Sarah Brown Eyes – (from the musical Ragtime)
Sarah – Thin Lizzy
My Sara – Thin Lizzy
Sarah In The Summer – Nitty Gritty Dirt Band
This Is Sarah’s Song – Glen Campbell
Brave – Sara Bareilles
Once Upon Another Time – Sara Bareilles

It was really Fleetwood Mac that planted the idea. The rest was just gravy. And I had a blast doing it.

Mike Masnick (profile) says:

Re: New capabilities

Sara – Bob Dylan
Sara – Fleetwood Mac
Sara – Starship
Sara Smile – Hall & Oates
Sarah Brown Eyes – (from the musical Ragtime)
Sarah – Thin Lizzy
My Sara – Thin Lizzy
Sarah In The Summer – Nitty Gritty Dirt Band
This Is Sarah’s Song – Glen Campbell
Brave – Sara Bareilles
Once Upon Another Time – Sara Bareilles

There’s also a really good song called “Sarah” by the band The Slackers…

Just Sayin' says:

Re: Re:

You can bet most of it isn’t because of the music, but because people like Mike are impressed that he did the work.

Think about it. 100 songs a day… the guy only has maybe 1000 minutes a day to work – so 10 minutes or less per song, from creation to recording and then publishing That pretty much means schlock, spewed out 18 hours a day, 7 days a week. You can imagine the “quality” here.

Welcome to Mike’s utopia of “more”, and watch out, the sky is rising (or probably leaving for a more reasonable planet).

That One Guy (profile) says:

Re: Re: Re:

You should see if you could press those sour grapes, probably won’t be able to get any decent wine, but it might make for a passable vinegar substitute.

A handful of purchases would be expected if people were just buying them for the novelty factor, the fact that he’s scored $23K in royalties however suggests that even if the quality isn’t the best plenty of people still think they’re good enough to purchase, which is all that matters.

istar says:

It shows a small gateway into the progression of being an independent artist and that the need of being driven to go to record labels is getting smaller…

Its a step in the right direction, to which the RIAA is noticeably pissed off about and has even their chairman crying for more regulation.

– Betting this is filled with Freelance, Non associated to Record label work. After all the dream is for RIAA and google to be side by side. Can’t have independent artists make money 😛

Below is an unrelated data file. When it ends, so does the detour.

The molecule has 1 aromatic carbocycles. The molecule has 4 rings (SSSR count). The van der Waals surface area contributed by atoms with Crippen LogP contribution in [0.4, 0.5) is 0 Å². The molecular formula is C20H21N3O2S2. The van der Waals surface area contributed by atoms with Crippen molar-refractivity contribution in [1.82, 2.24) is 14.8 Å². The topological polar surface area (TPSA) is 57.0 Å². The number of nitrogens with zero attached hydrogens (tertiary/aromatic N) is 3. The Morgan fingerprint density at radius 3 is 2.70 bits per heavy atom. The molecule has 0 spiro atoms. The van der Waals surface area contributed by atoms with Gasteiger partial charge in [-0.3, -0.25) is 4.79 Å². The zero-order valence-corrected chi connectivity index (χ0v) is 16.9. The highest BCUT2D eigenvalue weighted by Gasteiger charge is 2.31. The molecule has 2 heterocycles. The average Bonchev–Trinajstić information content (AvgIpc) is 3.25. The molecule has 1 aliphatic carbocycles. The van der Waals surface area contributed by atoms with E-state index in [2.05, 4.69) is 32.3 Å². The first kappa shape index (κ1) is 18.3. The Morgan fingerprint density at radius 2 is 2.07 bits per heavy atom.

Anon says:

Problem is "free"

When it costs nothing to plunk your song spam or book spam onto the internet, then of course some people will do essentially what this fellow does – spew out volume over substance (like some punk rock and rap, but different meaning of volume). As long as YouTube does not limit volume, or Amazon Kindle store, you are essentially inviting a flood of fertilizer. Maybe (so far) the volume is not large enough to be a problem. I’m sure email Spam started that way.

One of the more annoying trends I’ve found is not so much content farms as passive and useless content aggregators (i.e. doing the same, only with Google linking). I’m searching for a specific error message text, half the occurences are websites that simple drag in a huge list of links to ral content containing that specific text. However the link is the searched-for text, plus reams of other links. Google finds this as a match, presents it as one of the early choices, I click, they get an ad payout.

If the person were producing some value-add, great; Tom’s Hardware, Petri – great. A collection of lists of errors and links to other conversations – waste of my time and Google’s service.

(Worse yet, is running across a dozen sites that have stolen(?) and replicated the exact same discussion thread on a topic.)

Ian (user link) says:

The good old days.....?

whenever I see the massive amounts of music being produced today. it often makes me hanker for years gone by when all I had to do was go down to my record store and listen to the latest releases of the week ( usually about 20! ) and make my mind up which ones to buy or ask my local radio DJ to play for me 🙂

Is there just too much choice out there today or am I getting old?

Tricia A (user link) says:

Created a new site

Since I’ve created a new retail site, what is the best avenue for me to use? I found a tool that I can use to get traffic that didn’t really cost me a lot since they have different plans. I tried to bring traffic to my site without tools and failed miserably. But, since I’ve automated my process for growing my ranking, it has helped tremendously. I was wondering if anyone else was having the same kind of frustration I was before I found a solution. Is it always like that?